| February 21, 2009 @ 2:35 pm

  44. ConverseMomma said,

    I have seen dsyfunction in my own family and in my husbands. In fact, his family did not speak to us for over a year, all because of my blog. I would love to say that was a relief for me, but all I kept thinking was, what a loss for my babies.

    | February 22, 2009 @ 1:16 pm

  45. Kristine said,

    If you’ve had a chance to check in on my blog the last month or so you’ll see that I SO get what you are going through. It is her loss, but it doesn’t mean it doesn’t still suck for us. I hate my mother, yet at the same time I miss her. Well, I miss what I wish she could be. It just sucks!

    | February 26, 2009 @ 6:44 pm

  46. Missy @ It's Almost Naptime said,


    I just finished Naptime and I had to google to find out about your twins so now I am cyber stalking you.

    I have the same relationship with my dad. Have not seen him since he no-showed to meet his first granddaughter, who is now four, or the two babies I’ve had since then. Yup. His loss. His huge, huge loss.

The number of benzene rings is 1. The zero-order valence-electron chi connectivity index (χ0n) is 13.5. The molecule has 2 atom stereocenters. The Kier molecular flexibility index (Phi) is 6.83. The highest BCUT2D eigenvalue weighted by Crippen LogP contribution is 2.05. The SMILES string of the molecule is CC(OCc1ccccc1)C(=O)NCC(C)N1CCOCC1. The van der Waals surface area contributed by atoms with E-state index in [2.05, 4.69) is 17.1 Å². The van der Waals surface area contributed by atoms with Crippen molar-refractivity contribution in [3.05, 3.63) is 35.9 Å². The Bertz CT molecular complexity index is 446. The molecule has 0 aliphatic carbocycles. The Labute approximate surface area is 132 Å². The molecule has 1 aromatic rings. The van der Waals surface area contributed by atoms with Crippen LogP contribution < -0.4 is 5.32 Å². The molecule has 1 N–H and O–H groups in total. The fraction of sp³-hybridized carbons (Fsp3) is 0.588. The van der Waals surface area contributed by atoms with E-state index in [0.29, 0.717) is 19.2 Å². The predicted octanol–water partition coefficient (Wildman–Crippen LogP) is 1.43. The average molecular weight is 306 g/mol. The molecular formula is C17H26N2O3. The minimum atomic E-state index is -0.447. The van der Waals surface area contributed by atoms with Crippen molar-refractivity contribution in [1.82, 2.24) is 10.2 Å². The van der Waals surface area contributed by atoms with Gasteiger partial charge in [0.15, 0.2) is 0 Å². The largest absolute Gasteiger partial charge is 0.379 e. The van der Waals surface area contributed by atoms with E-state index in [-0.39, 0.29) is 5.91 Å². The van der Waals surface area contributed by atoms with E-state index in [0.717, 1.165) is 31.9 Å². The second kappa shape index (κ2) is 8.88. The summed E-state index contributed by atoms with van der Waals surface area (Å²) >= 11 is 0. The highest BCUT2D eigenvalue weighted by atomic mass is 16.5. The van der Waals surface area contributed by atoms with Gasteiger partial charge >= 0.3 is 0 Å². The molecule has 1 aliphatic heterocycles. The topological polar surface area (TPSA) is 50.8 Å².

But regarding more pressing issues.

    During my stalking I saw on your Myspace that you were into prison shows (Bill Kurtis has filled the father void for me) so I have to make sure you know about Locked Up Abroad, on the National Geographic Channel. Because the only thing better than a show about prison is a show about a THIRD WORLD prison.

    If not, you must search your DVR immediately. It will complete you.

    | March 10, 2009 @ 6:30 am

  47. GTR said,

    ????,??,080?????,??????,?????,????,080???,080??????,6k???,?????,?????,??????,????,????,????,????,???,????,????,??,????,????,hi5,hilive,hi5 tv,a383,????,??,??,?????,????,sogo??,????,plus??,plus,????,?????,????,??,????,?????,??,AV,AV??,SEX,??,a?,a????,A?,h?,????,??A?,????,????,????,?????,??,????,?????,???,???,??,????,kk???,?????,????,85cc????,85cc????,????,?????,????,???,??,????,?????,A?,????,???,???????,???,????,????,????,????

    | August 26, 2009 @ 8:15 am